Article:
Personalized experiences require a fine balance between knowing your customer and worrying your customer. For instance, 23% of customers indicate that companies that know too much and contact them constantly make them feel as though they are the target of impersonal stalking.

A personalized customer experience goes beyond a birthday message. In other words, don’t show up with confetti and cake; instead make sure you know which gifts are on the wish list, and take appropriate action.

4. Fix frustrations before they become real problems

Dissatisfied customers will be more inclined to share their experiences (both online and offline) than satisfied customers.

The most prevalent ways consumers express complaints are:

  • Submitting a complaint form via email or company website (32%)
  • Complaining online or offline to a service employee (31%)
  • Sharing a negative experience with friends and family (29%)

This data does not come as a shock to most marketers, yet complaints still do not get converted into actions often enough. Only three percent of marketers indicate that they have the customer satisfaction process perfectly arranged to turn feedback into action. Tools that identify negative signals offer solutions for marketers, ensuring that frustrations do not lead to a loss of customers.

5. Make sure you are available when your customer needs you

Customers do not care if there is an online or offline interaction, as long as they get good service when they need it and the interaction adds value to their customer experience. The possible cost of disappointment could be that a customer permanently terminates contact due to dissatisfaction about the way they were (or weren’t) helped.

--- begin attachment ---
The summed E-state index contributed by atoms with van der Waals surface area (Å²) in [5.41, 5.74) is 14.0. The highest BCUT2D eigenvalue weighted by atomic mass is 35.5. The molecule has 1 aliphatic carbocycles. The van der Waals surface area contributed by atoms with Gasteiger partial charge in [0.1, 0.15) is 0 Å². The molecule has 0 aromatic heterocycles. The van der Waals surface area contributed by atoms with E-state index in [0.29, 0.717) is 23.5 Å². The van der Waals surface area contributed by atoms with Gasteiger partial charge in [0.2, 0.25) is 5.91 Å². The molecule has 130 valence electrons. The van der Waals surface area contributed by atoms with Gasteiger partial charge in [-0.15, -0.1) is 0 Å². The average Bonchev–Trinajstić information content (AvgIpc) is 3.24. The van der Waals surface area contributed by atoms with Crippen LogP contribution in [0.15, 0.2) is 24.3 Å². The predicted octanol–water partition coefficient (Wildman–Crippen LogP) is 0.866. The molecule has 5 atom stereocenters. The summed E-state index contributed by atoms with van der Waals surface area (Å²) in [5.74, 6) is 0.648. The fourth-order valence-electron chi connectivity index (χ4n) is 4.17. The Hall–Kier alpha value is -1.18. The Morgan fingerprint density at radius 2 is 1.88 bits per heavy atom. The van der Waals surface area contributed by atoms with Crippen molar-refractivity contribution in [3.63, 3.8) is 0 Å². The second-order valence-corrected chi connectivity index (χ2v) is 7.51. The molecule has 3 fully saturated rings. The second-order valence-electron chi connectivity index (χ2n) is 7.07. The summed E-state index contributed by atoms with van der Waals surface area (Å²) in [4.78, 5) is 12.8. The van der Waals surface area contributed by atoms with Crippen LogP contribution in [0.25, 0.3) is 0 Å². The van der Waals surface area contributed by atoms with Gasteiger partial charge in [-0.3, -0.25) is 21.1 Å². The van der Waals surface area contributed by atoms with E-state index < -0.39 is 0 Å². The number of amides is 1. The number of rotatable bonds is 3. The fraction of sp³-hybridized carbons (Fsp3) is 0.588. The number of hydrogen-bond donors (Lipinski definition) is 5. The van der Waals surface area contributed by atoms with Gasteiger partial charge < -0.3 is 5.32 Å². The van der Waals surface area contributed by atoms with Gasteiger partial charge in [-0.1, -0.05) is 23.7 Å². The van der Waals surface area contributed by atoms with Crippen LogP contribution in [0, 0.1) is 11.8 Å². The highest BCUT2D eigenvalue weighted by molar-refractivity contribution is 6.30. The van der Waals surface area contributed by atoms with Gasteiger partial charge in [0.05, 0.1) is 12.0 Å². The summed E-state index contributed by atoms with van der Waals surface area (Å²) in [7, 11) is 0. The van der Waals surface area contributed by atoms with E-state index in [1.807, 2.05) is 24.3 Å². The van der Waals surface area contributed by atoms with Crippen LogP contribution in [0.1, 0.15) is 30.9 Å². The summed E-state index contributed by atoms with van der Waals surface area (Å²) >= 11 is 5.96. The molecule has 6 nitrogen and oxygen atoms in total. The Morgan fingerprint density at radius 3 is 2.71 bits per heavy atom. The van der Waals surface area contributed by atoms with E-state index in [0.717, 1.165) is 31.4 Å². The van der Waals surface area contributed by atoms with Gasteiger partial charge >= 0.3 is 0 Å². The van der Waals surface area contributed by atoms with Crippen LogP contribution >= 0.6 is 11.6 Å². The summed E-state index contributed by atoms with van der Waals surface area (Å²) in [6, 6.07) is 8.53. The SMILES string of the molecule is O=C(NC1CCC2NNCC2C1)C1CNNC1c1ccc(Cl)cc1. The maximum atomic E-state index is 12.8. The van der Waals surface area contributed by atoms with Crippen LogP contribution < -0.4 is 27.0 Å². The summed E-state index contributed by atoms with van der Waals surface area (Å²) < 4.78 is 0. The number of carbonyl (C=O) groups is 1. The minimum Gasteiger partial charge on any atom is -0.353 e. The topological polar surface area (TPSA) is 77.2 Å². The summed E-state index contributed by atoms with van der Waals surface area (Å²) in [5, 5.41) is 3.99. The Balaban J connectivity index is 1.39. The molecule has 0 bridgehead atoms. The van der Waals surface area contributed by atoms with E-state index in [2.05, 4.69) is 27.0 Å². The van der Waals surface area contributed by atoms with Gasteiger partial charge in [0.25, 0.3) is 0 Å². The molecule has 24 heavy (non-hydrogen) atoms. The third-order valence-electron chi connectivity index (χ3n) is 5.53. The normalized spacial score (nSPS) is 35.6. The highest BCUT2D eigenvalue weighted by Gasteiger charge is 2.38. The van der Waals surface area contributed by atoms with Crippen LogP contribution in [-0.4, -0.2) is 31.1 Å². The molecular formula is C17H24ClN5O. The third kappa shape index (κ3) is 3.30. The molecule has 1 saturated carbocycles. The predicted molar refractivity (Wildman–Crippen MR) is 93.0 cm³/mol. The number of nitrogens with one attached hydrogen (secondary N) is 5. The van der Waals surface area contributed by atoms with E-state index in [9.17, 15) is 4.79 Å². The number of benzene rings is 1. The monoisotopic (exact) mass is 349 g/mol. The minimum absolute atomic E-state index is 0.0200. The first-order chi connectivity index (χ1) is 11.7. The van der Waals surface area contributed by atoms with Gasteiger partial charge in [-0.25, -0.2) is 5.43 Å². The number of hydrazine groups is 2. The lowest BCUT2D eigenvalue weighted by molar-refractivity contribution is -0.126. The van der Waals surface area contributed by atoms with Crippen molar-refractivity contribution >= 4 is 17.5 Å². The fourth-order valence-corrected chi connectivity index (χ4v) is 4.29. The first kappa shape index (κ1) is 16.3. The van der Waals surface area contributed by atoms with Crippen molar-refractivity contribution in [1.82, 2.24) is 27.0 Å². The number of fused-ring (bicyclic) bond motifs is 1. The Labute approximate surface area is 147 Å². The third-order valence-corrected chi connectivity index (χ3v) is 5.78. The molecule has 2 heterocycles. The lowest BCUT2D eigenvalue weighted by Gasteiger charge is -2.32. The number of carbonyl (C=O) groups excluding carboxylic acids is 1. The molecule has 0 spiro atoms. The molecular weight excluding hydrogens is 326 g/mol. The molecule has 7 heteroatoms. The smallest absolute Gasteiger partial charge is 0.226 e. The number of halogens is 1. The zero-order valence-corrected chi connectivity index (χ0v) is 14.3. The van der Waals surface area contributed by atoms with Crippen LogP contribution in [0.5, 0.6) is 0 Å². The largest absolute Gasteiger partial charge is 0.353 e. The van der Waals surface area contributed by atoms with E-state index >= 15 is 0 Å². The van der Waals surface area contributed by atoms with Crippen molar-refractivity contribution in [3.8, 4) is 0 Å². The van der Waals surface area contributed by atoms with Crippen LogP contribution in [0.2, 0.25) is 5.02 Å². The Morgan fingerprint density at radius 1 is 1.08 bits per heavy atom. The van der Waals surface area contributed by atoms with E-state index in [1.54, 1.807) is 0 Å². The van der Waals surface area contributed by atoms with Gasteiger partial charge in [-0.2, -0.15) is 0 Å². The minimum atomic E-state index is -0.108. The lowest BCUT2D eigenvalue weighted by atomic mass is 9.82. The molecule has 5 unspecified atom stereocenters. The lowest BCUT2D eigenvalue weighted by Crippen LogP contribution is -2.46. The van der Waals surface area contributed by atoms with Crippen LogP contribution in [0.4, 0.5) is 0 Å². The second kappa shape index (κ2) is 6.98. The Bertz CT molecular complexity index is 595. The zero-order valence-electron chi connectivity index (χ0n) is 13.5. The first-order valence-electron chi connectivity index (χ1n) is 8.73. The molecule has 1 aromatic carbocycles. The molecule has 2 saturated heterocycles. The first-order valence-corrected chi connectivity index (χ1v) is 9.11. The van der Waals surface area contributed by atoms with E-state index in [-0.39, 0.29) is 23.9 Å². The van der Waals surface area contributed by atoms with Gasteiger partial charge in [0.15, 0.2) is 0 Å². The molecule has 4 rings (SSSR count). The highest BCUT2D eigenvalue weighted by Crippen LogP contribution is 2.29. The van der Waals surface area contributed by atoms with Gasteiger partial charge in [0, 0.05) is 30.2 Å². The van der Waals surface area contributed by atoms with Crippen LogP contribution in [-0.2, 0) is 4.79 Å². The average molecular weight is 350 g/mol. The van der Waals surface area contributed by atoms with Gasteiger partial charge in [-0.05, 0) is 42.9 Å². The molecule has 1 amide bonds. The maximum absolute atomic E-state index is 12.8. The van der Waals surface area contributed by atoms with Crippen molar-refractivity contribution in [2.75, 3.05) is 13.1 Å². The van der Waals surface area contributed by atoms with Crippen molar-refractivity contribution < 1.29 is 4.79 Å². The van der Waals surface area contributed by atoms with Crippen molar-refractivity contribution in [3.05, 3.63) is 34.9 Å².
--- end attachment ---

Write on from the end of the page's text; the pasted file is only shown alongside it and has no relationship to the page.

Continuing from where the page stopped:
Almost half (45%) of customers indicate they will spend their money elsewhere if they have a negative experience. Slightly more – 47% – of customers even state that they will never again purchase from a company with which they have had multiple negative experiences.

Therefore, it is crucial to ensure solutions provide customer satisfaction when a customer has had a negative experience. If not, the customer will look for other companies to meet customer expectations. It’s simple: If you cannot satisfy your customer, someone else out there will.

Data paves the path to customer satisfaction

The days of generalized customer profiles are numbered. As customers speak up, marketers increasingly gain more insight into customer preferences. Customers expect a personalized customer journey in which they have control over when and how interactions takes place.

To provide exceptional customer service and individualized consumer journeys, companies need to make effective use of data and intelligence. The plethora of information gathered from various tools needs to be converted from data into actions, in which companies deliver marketing in the moment to each individual. Only then, just like Queen, can a company truly sing at the top of their voice, “We are the champions.”

Download the report “The Customer in Context” for free.

This article originally appeared on The Future of Customer Experience and Commerce.


Mark de Bruijn

About Mark de Bruijn

Mark is an energetic and positive marketer with a focus on creativity, teamwork, digital, data and technology. Responsible for SAP Hybris in the EMEA region (Europe, the Middle East and Africa). He is passionate about SAP Hybris solutions for marketing, sales, service, commerce and billing.